Thursday, February 10, 2011

"Yes, We Do Need Fragmentation Prevention!"

BURBANK, CA--Once upon a time there was a company just like yours. Despite tough times, they managed to keep business going, their bottom line improving, and between money they had saved and their good credit managed to obtain a brand new computer system. It had lightning-fast servers, cool new desktop systems for the employees, a high-bandwidth network and the latest in peripherals. Additionally, there was a Storage Attached Network (SAN) for data security and fast retrieval, and virtual machine technology to help make the very most out of resources.

The company executives made one mistake, however: in the course of the purchase, despite the IT staff clamoring for it, they nixed the purchase of a robust third-party fragmentation solution, insisting that the built-in defrag solution would suffice.

Initially, performance of the system seemed fine and hummed right along. It wasn’t long, however, before the helpdesk phone starting ringing with complaints of slow performance. At first they were isolated—but then they increased. Each and every one of those complaints had to be chased down, and they all basically led to nowhere except fragmentation. The IT personnel made notes to “schedule the defragmenter” but given their overly busy schedules the time was never available for it.

Not far down the road, additional complaints started coming in of “unexplained” process hangs. Again, the IT staff knew what was behind the problem, but did what they could to optimize the processes when possible, and made yet another note to “run the defragmenter” in time that would never materialize.

The symptoms that the IT personnel knew stemmed from fragmentation only worsened. There were crashes where there shouldn’t have been. Hardware was failing before its time. Virtual machines were performing poorly, and the SAN was not delivering the speed that had been promised for it.

Finally, one morning, the IT director came in to find that last night’s backup had failed. At this point, she had had enough. She went to the executives that had stopped the purchase of a robust fragmentation solution, and explained to them that a modern company such as theirs had to have a fragmentation solution that would keep up with all the latest in technology that they were running. It had to be fully automatic, so that scheduling didn’t have to be done. It had to constantly address the fragmentation problem so that it was never an issue.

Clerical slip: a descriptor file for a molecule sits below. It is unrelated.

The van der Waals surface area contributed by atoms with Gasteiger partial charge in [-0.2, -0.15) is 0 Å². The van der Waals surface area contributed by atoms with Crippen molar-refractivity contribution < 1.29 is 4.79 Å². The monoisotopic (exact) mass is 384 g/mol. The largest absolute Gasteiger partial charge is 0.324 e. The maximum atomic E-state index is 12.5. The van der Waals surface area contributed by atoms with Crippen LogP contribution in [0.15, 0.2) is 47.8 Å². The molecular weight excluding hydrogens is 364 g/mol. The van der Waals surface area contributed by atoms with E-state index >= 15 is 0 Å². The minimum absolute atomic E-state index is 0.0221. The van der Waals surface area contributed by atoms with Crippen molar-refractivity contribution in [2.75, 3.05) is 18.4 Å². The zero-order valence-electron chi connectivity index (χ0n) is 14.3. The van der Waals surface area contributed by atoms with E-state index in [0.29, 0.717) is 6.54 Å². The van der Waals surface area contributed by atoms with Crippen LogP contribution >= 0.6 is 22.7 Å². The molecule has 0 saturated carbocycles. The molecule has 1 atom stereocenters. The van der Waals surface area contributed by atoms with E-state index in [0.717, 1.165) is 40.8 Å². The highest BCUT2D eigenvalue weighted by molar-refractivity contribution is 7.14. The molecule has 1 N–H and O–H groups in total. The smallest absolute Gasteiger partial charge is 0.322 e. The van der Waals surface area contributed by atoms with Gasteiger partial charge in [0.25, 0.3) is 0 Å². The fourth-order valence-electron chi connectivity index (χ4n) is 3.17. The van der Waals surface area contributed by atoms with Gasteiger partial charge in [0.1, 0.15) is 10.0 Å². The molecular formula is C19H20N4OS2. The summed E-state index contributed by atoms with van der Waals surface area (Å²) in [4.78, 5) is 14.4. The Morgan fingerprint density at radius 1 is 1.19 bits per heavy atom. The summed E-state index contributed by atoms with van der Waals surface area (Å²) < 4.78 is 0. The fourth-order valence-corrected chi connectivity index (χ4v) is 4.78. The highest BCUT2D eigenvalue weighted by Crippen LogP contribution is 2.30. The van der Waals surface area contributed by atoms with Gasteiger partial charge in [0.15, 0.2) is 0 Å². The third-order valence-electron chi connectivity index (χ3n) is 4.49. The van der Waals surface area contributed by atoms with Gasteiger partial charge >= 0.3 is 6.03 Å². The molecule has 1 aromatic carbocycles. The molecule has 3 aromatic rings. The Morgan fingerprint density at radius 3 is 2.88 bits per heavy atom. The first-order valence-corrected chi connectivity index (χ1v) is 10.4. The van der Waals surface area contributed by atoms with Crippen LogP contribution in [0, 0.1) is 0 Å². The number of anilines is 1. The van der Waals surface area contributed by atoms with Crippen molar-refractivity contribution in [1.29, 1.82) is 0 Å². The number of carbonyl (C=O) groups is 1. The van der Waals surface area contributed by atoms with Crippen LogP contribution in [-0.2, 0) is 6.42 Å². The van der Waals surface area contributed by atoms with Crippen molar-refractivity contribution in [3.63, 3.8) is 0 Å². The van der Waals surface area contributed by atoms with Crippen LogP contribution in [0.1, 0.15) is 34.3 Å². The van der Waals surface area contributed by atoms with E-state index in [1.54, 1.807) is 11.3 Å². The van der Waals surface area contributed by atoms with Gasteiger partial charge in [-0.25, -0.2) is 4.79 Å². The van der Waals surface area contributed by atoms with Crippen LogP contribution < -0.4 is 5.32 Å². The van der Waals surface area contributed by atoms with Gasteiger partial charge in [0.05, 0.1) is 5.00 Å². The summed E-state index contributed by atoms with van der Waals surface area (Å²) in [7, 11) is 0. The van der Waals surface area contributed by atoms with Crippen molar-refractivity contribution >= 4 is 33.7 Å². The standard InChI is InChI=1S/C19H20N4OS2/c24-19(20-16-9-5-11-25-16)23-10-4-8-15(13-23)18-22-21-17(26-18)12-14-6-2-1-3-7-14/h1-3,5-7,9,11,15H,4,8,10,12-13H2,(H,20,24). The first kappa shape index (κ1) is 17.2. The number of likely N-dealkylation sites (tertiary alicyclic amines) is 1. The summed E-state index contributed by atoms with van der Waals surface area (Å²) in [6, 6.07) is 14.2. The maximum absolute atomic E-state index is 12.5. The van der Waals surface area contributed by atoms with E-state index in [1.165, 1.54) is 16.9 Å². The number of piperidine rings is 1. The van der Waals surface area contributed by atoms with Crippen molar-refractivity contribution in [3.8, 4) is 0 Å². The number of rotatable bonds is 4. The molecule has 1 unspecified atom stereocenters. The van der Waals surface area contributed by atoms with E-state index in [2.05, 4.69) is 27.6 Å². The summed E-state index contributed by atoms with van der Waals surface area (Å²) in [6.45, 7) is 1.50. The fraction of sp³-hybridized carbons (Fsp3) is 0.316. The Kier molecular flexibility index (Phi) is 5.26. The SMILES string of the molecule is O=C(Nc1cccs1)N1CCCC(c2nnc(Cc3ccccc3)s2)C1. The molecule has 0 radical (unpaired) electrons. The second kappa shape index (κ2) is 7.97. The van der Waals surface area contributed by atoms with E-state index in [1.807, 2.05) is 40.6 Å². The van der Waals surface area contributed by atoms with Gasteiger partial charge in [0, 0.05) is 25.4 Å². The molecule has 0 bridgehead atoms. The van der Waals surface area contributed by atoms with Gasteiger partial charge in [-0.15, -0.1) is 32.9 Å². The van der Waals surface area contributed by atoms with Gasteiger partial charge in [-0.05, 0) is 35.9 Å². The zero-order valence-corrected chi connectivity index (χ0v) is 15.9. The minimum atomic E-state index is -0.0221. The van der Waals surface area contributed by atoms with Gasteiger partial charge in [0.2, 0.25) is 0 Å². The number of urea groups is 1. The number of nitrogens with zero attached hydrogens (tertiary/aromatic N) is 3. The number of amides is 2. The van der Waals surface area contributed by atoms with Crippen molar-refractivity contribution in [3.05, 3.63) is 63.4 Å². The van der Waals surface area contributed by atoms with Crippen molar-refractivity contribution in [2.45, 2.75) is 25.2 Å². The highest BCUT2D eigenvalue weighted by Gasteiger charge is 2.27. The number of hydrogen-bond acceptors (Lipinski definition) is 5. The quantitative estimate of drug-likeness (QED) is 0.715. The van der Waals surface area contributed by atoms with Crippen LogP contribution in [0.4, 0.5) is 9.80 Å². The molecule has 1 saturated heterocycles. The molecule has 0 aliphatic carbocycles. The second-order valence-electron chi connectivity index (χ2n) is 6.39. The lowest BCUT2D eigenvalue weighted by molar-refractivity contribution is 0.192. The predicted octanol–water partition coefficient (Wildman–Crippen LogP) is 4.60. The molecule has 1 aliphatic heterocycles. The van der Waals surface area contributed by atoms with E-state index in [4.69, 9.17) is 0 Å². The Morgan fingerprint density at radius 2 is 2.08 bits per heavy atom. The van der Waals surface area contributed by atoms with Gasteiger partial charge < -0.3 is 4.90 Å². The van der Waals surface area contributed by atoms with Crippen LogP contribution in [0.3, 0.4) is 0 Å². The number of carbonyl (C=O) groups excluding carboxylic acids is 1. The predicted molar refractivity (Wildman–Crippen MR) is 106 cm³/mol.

The IT director then explained that there was even a solution that prevented a majority of fragmentation from ever occurring—and the price of the solution would be a fraction of the costs they were already being incurred by IT staff constantly tackling fragmentation-related issues.

Finally, the executives understood. "Yes," they said. "We do need fragmentation prevention!"

And the company had maximum performance and reliability ever after.

Wednesday, February 2, 2011

System Reliability is Always Crucial

Both hardware and software makers work hard to insure reliability, with technologies such as distributed computing and failover , and applications written to work as compatibly as possible with hardware, operating systems and other applications. A primary block to reliability, however, which can sometimes be unseen by IT personnel and users alike, is disk file fragmentation. Fragmentation can cause common reliability issues such as system hangs and even crashes. When crucial files are in tens, hundreds or even sometimes thousands of fragments, retrieving a single file becomes a considerable tax on already-strained system resources. As many IT personnel know to well, too much strain will definitely make reliability questionable.

The escalating sizes of today’s disks and files have caused file fragmentation to occur at much higher levels than past systems. Couple that with the severely increased demand on servers due to the Web, crucial CRM applications, and modern databases, and without a solution one has a recipe for disaster. On today’s servers, a fragmentation solution is mandatory.

Quite in addition to having such a solution, however, attention should be paid to the defragmentation solution as well, especially in regard to site volume and requirements. For most sites, manual defragmentation—the case-by-case launching of a defragmenter when desired or needed—is no longer an option due to fragmentation levels and time required for a defragmenter to run. For many years, defragmenters have been available with scheduling options which would allow specific times for defragmentation to be set, so that defragmentation would occur frequently enough to keep fragmentation under control and at times when impact on system resources wouldn’t be an issue.

In the last few years, however, even scheduled defragmentation is starting to become out-of-date. In addition to the extra IT time it takes to set schedules and ensure they are optimum, scheduled defragmenting is being found not to be adequate to keep up with the exponential increase in fragmentation rates. Hence, evolution of fragmentation technology that will work constantly in the background, with no impact on system resources, has begun to appear.

Reliability of today’s system, especially servers, is obviously vital. Tools such as the Windows Reliability and Performance Monitor will always be used to check and maintain system reliability. But as a standard action in maintaining system reliability, fragmentation should always be addressed.